I have a bunch of users that are all behind the same VPN. My website (outside of the VPN) is supposed to be only accessible for these users. There is no guest for this VPN. My website is https only. Is it acceptable in this case to rely on IP as an authentication mecanism ?
The question asked is "Is it acceptable in this case to rely on IP as an authentication [mechanism]?"
The short answer is: It depends.
Let's start with a definition of authentication. Merriam-Webster defines authentication as
": an act, process, or method of showing something (such as an identity, a piece of art, or a financial transaction) to be real, true, or genuine"
So the questions to be asked in answering this question:
- What is the information classification involved? This is the basis of 'acceptability' for any security mechanism.
- How strong and reliable are the authentication and authorization mechanisms of the VPN in question?
- How strong and reliable are the mechanisms in place ensuring authentic IP address usage?
- What are you authenticating: the workstation; the individual users?
- Is there a direct verifiable relationship between any given IP address and any given individual user?
Your individual answers to the questions above will answer your question for you.
At a high level, and without many of the details, it seems that we can say that if the classification of the information being accessed requires authentication of individual persons, then it appears that the use of an IP address with limited-to-no verifiable direct relationship to any given individual would not be acceptable.
Is it acceptable in this case to rely on IP as an authentication mechanism ?
Yes, because performing an attack that will spoof a connection requires the attacker to be placed in a very very specific location along the path of communication. So you are safe from that.
The above holds, assuming you don't have any confidential data and you just want to allow connections from a specific IP address to access your shopping list or example.
Some other security forum contributors (see comments) have kindly left their thoughts about the initial post (first post suggested to use username-password as well as whitelisting, because whitelisting is not an authentication mechanism):
- There is no need for any other form of authentication and MFA would probably be a complete overkill.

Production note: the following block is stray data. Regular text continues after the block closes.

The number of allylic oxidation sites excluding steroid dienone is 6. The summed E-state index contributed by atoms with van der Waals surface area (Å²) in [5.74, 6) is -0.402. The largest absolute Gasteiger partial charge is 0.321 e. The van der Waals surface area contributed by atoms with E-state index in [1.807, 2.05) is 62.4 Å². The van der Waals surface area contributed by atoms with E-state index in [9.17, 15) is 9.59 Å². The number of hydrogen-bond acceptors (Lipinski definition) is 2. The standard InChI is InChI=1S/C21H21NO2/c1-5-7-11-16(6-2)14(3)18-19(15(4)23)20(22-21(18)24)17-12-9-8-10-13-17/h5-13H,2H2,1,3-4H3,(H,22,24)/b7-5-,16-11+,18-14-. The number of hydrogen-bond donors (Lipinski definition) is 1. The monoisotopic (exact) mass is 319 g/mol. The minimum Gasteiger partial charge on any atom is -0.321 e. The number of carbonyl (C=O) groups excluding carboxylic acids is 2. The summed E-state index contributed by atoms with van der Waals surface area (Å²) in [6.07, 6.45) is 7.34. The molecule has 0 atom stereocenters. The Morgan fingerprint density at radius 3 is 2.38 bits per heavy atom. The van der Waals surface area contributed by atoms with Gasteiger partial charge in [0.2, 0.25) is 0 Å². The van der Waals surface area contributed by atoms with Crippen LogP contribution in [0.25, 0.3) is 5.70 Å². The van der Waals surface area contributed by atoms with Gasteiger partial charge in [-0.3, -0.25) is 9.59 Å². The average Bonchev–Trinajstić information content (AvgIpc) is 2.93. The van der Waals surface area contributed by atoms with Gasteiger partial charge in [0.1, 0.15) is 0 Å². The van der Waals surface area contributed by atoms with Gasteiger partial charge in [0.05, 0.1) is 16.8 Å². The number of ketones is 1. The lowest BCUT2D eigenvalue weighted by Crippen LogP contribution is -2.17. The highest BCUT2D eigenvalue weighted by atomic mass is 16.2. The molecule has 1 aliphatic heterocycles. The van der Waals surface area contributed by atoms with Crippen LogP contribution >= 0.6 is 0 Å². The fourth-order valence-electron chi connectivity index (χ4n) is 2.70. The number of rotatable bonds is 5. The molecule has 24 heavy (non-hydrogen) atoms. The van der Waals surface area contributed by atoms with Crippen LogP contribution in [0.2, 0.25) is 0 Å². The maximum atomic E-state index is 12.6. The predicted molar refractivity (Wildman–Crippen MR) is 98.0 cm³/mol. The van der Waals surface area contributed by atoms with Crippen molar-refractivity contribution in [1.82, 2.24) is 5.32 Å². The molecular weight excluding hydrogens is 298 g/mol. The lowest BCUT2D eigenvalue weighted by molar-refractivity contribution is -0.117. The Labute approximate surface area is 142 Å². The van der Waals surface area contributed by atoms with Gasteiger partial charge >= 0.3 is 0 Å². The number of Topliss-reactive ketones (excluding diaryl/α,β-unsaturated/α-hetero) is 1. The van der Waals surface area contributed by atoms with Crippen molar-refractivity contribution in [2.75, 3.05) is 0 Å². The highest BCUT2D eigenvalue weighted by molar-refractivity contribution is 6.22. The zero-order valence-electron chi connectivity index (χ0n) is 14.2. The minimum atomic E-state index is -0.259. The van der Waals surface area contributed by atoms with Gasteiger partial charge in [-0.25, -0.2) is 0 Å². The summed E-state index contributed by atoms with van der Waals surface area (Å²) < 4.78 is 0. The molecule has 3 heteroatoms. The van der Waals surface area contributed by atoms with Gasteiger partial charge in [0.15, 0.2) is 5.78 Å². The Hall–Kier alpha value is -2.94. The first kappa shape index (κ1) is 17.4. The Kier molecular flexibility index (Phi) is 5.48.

- IP-whitelisting is more than enough for your apparent needs.
- You obviously have no need for auditing.
- From your question, we know that you don't care about actual authentication or the associated technicalities. Hence, whitelisting is the optimal solution
Yes and No.
Yes - because you will be safe from non-targeted external attacks (if your website does have proper settings for not leaking data on denied requests, etc, but that was not the question). It's almost impossible to spoof IP from outside the perimeter (not being man in the middle), however still possible, but that would require quite a lot of resources and time (which means you are targeted)
No - because you still need to apply additional authentication mechanisms in order to implement defense in depth. This model are susceptible for MiTM attacks, and if you are targeted, after a bit of enumeration and reconnaissance, attacker will surely try to infiltrate users, if that will be easier.
Your further actions should depend on calculating the attack vector, impact of exploitation, ease of exploitation and frequency of attack. If that is some obscure website for internal use like file sharing or some workplace (ensemble, sharepoint, etc), chances are that you will not be picked a target. If the files in this workplace have sensitive data that can put at risk your whole business and\or reputation, then even if you will be hacked once in 10 years - then you will lose everything. Consider this when you will rethink your defence techniques. Best of everything!
I wouldn't because then you're relying on outside network infrastructure for your security.
I'd recommend creating an internal proxy server that injects credentials.
In reality, this will probably work just fine, but if it were something highly sensitive, I'd go with my previous recommendation, it's pretty easy to setup.
You should use IP address for authorization, but not for authentication. Authentication is who you are, authorization is what you are allowed to do.
If you use IP address for access control, you don't have authentication. You don't know who used what, and any audit trail is useless. But it works for simpler cases, like a read-only documentation site for internal use.
IP Spoofing is not something you should worry about. With egress filtering and random TCP Sequence Number on connection establishment, it's very difficult to pull off an attack using it. Sending data using spoofing is very difficult, but read data is impossible by definition. IP Spoofing means you are forging your address, so the response will go to the spoofed address, not you.
If you are using HTTPS on the site, and don't want to have login and password, you can use HTTPS Client Authentication. Most webservers support that.